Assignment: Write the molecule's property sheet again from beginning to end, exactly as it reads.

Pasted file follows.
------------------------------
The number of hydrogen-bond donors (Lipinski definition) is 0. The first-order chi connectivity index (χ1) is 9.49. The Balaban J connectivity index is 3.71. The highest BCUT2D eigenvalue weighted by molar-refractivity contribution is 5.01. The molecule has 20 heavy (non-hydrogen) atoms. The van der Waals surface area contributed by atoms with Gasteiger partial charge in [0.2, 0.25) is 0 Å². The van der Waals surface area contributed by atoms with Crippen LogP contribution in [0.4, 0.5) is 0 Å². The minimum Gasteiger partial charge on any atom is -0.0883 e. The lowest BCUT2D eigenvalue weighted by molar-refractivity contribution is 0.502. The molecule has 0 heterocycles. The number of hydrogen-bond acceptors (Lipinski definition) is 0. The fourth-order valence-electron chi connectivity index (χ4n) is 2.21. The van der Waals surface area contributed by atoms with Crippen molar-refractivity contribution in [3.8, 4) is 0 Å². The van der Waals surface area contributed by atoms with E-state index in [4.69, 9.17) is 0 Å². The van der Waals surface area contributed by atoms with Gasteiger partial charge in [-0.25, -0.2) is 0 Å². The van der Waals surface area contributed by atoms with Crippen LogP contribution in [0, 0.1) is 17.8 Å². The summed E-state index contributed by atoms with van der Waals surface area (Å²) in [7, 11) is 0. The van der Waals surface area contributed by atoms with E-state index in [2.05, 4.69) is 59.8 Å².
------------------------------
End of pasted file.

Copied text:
The number of hydrogen-bond donors (Lipinski definition) is 0. The first-order chi connectivity index (χ1) is 9.49. The Balaban J connectivity index is 3.71. The highest BCUT2D eigenvalue weighted by molar-refractivity contribution is 5.01. The molecule has 20 heavy (non-hydrogen) atoms. The van der Waals surface area contributed by atoms with Gasteiger partial charge in [0.2, 0.25) is 0 Å². The van der Waals surface area contributed by atoms with Crippen LogP contribution in [0.4, 0.5) is 0 Å². The minimum Gasteiger partial charge on any atom is -0.0883 e. The lowest BCUT2D eigenvalue weighted by molar-refractivity contribution is 0.502. The molecule has 0 heterocycles. The number of hydrogen-bond acceptors (Lipinski definition) is 0. The fourth-order valence-electron chi connectivity index (χ4n) is 2.21. The van der Waals surface area contributed by atoms with Crippen molar-refractivity contribution in [3.8, 4) is 0 Å². The van der Waals surface area contributed by atoms with E-state index in [4.69, 9.17) is 0 Å². The van der Waals surface area contributed by atoms with Gasteiger partial charge in [-0.25, -0.2) is 0 Å². The van der Waals surface area contributed by atoms with Crippen LogP contribution in [0, 0.1) is 17.8 Å². The summed E-state index contributed by atoms with van der Waals surface area (Å²) in [7, 11) is 0. The van der Waals surface area contributed by atoms with E-state index in [2.05, 4.69) is 59.8 Å².